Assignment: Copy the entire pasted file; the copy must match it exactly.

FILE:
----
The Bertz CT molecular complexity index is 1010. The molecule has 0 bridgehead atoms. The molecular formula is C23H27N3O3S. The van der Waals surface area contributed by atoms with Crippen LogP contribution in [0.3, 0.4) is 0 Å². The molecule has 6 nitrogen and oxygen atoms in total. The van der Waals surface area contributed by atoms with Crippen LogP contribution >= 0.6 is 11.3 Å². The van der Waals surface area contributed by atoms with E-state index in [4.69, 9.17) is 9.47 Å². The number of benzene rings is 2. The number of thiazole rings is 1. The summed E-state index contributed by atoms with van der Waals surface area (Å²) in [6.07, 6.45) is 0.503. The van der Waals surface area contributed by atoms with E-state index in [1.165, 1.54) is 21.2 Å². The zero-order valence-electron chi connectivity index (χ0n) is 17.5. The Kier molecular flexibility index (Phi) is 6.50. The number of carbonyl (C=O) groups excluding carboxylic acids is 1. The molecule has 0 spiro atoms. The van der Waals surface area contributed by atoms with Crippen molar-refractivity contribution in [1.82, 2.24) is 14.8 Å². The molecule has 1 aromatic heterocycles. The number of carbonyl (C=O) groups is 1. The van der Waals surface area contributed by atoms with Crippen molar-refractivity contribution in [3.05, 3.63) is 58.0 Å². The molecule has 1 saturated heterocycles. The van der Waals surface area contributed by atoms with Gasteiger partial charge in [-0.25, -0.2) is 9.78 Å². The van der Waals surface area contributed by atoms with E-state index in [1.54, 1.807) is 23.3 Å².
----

The Bertz CT molecular complexity index is 1010. The molecule has 0 bridgehead atoms. The molecular formula is C23H27N3O3S. The van der Waals surface area contributed by atoms with Crippen LogP contribution in [0.3, 0.4) is 0 Å². The molecule has 6 nitrogen and oxygen atoms in total. The van der Waals surface area contributed by atoms with Crippen LogP contribution >= 0.6 is 11.3 Å². The van der Waals surface area contributed by atoms with E-state index in [4.69, 9.17) is 9.47 Å². The number of benzene rings is 2. The number of thiazole rings is 1. The summed E-state index contributed by atoms with van der Waals surface area (Å²) in [6.07, 6.45) is 0.503. The van der Waals surface area contributed by atoms with E-state index in [1.165, 1.54) is 21.2 Å². The zero-order valence-electron chi connectivity index (χ0n) is 17.5. The Kier molecular flexibility index (Phi) is 6.50. The number of carbonyl (C=O) groups excluding carboxylic acids is 1. The molecule has 0 spiro atoms. The van der Waals surface area contributed by atoms with Crippen molar-refractivity contribution in [1.82, 2.24) is 14.8 Å². The molecule has 1 aromatic heterocycles. The number of carbonyl (C=O) groups is 1. The van der Waals surface area contributed by atoms with Crippen molar-refractivity contribution in [3.05, 3.63) is 58.0 Å². The molecule has 1 saturated heterocycles. The van der Waals surface area contributed by atoms with Gasteiger partial charge in [-0.25, -0.2) is 9.78 Å². The van der Waals surface area contributed by atoms with E-state index in [1.54, 1.807) is 23.3 Å².